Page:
Though I don't hide many caches, I do adopt them when needed. So far, I've adopted 4 caches and I'm also the local watch-cacher for four caches out along Highway 50.
Recently, the owner and I (mostly I) had to upgrade an archived Virtual cache to a traditional. One of those new micros seems to be giving people a lot of problems. They're obviously not from western Nevada as the style has been popular here since grimmie began his SHM series.
So, 2 hours later I'm out at Cold Springs on Highway 50 verifying a cache was still there and took new coordinates
While there, I had a perfect moment. I was goofing off and humming to myself. I suddenly heard a loud thumping noise. Looking around I couldn't see anything, but the sound suddenly moved above me. I looked up and time stopped.
The sky was a perfect blue, the snowy mountains glistening white in the sun, a slight breeze had quieted, and there, above me, were two crows, their wings making the whooshing sound I was hearing. I watched them fly off, cawing occasionally. A moment of such stillness that I could hear the beats of a bird's wings.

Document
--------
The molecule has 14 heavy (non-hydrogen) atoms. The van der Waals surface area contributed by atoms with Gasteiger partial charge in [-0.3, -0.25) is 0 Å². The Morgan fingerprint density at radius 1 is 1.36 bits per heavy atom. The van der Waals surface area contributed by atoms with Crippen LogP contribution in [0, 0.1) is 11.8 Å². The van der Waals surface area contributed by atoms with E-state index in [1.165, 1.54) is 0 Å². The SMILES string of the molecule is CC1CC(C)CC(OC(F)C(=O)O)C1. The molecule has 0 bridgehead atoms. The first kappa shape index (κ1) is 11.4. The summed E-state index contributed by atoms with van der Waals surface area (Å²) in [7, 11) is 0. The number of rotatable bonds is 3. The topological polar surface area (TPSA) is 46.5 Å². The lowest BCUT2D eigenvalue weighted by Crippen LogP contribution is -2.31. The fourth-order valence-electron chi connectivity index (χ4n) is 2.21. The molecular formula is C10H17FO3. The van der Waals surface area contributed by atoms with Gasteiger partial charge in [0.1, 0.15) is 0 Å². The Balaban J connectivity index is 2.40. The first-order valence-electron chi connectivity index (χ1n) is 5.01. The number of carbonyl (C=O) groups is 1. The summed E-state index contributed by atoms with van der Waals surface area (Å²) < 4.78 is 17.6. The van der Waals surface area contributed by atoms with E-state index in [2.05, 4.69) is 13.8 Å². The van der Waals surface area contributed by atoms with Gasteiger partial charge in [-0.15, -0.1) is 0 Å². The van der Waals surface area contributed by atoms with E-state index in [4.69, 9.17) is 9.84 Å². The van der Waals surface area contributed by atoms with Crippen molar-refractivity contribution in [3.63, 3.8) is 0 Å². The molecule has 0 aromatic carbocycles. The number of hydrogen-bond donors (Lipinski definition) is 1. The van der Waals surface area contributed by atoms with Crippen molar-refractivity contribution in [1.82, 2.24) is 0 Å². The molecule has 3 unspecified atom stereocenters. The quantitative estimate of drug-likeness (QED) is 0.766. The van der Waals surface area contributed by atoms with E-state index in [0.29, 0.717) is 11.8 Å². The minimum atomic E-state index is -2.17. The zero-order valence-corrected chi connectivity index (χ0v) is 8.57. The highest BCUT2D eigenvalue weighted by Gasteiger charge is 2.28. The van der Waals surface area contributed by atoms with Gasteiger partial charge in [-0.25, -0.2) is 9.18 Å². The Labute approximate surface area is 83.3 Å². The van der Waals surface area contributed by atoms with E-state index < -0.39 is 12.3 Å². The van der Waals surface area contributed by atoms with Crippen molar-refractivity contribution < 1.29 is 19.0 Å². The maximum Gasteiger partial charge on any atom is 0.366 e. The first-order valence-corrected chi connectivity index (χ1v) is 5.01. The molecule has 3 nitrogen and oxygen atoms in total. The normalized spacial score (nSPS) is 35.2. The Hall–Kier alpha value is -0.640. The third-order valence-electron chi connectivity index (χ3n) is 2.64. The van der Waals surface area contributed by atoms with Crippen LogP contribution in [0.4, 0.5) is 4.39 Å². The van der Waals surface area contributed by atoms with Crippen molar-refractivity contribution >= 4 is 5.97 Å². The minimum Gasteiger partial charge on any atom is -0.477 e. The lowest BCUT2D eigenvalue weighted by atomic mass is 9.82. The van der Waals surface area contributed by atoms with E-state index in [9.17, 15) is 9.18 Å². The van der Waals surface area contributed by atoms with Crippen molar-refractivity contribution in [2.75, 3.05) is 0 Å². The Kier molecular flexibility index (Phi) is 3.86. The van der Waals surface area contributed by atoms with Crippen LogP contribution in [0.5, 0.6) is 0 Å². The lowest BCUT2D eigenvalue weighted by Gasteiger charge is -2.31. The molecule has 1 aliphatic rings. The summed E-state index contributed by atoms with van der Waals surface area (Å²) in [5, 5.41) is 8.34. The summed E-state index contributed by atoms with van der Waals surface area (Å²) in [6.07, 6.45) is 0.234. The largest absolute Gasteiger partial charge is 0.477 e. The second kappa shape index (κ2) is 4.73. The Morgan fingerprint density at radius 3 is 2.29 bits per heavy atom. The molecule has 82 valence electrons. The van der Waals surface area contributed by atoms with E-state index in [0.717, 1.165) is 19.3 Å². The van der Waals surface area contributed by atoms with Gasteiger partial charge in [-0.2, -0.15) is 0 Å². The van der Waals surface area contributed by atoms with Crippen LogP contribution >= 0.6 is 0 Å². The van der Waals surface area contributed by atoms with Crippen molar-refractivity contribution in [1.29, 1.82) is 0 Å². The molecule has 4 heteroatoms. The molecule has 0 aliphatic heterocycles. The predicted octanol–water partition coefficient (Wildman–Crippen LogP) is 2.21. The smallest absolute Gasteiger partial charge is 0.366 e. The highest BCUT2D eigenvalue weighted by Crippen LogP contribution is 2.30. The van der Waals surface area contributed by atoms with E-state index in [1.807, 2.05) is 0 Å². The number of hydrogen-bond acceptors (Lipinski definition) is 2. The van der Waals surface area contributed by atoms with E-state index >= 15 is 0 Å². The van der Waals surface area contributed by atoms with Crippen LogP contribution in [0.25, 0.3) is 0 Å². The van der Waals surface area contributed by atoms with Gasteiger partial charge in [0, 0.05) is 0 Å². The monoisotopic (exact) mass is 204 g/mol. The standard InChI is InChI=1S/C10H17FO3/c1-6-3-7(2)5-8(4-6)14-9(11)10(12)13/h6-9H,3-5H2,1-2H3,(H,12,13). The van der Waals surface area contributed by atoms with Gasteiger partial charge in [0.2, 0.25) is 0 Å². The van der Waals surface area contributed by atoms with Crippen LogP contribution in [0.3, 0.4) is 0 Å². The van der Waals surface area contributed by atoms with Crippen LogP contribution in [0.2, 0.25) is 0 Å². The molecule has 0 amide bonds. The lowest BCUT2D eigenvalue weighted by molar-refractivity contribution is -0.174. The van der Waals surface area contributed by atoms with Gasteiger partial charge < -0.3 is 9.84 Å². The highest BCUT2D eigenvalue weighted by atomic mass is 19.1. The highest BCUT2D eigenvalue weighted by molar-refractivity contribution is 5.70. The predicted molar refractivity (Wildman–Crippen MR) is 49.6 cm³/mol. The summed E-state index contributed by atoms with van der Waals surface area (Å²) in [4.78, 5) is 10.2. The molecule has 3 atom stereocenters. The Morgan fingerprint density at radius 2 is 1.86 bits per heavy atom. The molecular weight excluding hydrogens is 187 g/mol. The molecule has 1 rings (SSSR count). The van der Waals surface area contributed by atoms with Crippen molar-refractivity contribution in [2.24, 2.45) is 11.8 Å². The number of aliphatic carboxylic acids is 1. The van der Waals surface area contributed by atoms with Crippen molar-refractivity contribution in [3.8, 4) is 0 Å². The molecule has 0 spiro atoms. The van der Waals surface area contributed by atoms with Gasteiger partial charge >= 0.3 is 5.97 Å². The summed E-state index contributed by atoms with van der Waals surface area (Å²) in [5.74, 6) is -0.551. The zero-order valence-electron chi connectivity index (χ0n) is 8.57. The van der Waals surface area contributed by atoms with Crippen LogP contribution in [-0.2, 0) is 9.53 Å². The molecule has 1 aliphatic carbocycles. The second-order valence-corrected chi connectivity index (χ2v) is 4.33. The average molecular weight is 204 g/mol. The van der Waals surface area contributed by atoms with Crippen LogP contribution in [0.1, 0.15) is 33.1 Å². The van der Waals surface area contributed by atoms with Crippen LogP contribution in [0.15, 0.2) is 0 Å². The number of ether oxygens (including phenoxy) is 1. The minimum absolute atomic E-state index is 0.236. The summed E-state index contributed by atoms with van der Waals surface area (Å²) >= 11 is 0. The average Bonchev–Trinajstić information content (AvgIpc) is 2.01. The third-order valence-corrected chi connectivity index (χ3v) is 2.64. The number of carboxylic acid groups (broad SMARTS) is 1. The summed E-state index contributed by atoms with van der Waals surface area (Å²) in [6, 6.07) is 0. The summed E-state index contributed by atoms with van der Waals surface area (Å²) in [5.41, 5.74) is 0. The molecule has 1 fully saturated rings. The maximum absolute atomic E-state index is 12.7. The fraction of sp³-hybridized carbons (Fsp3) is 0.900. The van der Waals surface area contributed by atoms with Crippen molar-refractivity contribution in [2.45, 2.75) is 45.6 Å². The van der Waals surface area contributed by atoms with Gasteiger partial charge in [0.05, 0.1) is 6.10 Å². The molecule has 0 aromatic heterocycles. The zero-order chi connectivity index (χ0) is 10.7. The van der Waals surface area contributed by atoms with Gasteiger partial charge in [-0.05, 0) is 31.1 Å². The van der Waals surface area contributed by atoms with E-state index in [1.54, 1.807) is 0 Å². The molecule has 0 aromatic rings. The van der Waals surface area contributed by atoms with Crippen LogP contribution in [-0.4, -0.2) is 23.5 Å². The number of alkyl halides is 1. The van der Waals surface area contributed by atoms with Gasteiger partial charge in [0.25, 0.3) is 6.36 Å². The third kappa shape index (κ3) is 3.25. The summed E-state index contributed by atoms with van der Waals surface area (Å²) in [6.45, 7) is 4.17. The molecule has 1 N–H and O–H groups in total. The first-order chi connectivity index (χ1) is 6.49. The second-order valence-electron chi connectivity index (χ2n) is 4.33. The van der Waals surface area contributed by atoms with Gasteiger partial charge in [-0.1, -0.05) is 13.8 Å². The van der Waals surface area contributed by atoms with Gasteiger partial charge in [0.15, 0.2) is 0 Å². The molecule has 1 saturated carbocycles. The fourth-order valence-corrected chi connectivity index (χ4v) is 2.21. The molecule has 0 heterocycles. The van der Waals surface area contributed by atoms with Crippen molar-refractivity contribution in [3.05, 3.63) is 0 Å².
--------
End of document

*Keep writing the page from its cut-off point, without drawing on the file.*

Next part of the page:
On the way back in, I was toying with what cache to grab for my 998th. There's a new cache out at Carson Plains, but both stops led me to a rock wall and no luck in finding.
So I came back into town and decided to try for a cache with a couple coins. So, a walk of .2 miles (and I'm sick, this was smart) brought me to a sage filled area. Ten minutes later was a DNF, but I spotted a seriously disturbed area. I took a picture to show the damage, and spotted a golden fishing lure. Picking it up resulted in the whole ground moving. The 'lure' was in fact the handle to a lid that had been buried.
I'm all for bending the rules, but outright burying a cache is against the rules. There's just something about it that goes against the grain. So, I've asked Roadrunner to look into it. He claims there is some flexibilty to it, but he needs to review the situation.